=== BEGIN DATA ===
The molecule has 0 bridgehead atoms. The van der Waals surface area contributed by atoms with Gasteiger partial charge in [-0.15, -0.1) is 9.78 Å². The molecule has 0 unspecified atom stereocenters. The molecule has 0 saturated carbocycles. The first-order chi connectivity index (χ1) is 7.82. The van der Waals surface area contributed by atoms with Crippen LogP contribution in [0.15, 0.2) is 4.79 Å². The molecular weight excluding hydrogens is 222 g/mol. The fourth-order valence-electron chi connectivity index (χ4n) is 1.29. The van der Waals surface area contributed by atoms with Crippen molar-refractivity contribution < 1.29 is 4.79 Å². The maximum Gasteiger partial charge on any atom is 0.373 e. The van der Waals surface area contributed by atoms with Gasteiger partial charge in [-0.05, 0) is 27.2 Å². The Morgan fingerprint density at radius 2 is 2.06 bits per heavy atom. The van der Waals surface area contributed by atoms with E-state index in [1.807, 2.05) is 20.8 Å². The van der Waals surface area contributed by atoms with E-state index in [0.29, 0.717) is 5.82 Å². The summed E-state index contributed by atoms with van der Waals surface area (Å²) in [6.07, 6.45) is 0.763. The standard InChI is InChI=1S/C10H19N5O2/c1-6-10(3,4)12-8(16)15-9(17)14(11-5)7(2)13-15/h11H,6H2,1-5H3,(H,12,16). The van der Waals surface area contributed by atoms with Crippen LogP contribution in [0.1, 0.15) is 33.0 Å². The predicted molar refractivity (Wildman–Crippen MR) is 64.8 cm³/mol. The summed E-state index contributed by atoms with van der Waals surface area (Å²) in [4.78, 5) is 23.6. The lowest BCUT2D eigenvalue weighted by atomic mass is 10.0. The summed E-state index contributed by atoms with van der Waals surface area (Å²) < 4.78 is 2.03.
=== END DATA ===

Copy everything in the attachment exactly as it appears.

The molecule has 0 bridgehead atoms. The van der Waals surface area contributed by atoms with Gasteiger partial charge in [-0.15, -0.1) is 9.78 Å². The molecule has 0 unspecified atom stereocenters. The molecule has 0 saturated carbocycles. The first-order chi connectivity index (χ1) is 7.82. The van der Waals surface area contributed by atoms with Crippen LogP contribution in [0.15, 0.2) is 4.79 Å². The molecular weight excluding hydrogens is 222 g/mol. The fourth-order valence-electron chi connectivity index (χ4n) is 1.29. The van der Waals surface area contributed by atoms with Crippen molar-refractivity contribution < 1.29 is 4.79 Å². The maximum Gasteiger partial charge on any atom is 0.373 e. The van der Waals surface area contributed by atoms with Gasteiger partial charge in [-0.05, 0) is 27.2 Å². The Morgan fingerprint density at radius 2 is 2.06 bits per heavy atom. The van der Waals surface area contributed by atoms with E-state index in [1.807, 2.05) is 20.8 Å². The van der Waals surface area contributed by atoms with E-state index in [0.29, 0.717) is 5.82 Å². The summed E-state index contributed by atoms with van der Waals surface area (Å²) in [6.07, 6.45) is 0.763. The standard InChI is InChI=1S/C10H19N5O2/c1-6-10(3,4)12-8(16)15-9(17)14(11-5)7(2)13-15/h11H,6H2,1-5H3,(H,12,16). The van der Waals surface area contributed by atoms with Crippen LogP contribution in [0.1, 0.15) is 33.0 Å². The predicted molar refractivity (Wildman–Crippen MR) is 64.8 cm³/mol. The summed E-state index contributed by atoms with van der Waals surface area (Å²) in [4.78, 5) is 23.6. The lowest BCUT2D eigenvalue weighted by atomic mass is 10.0. The summed E-state index contributed by atoms with van der Waals surface area (Å²) < 4.78 is 2.03.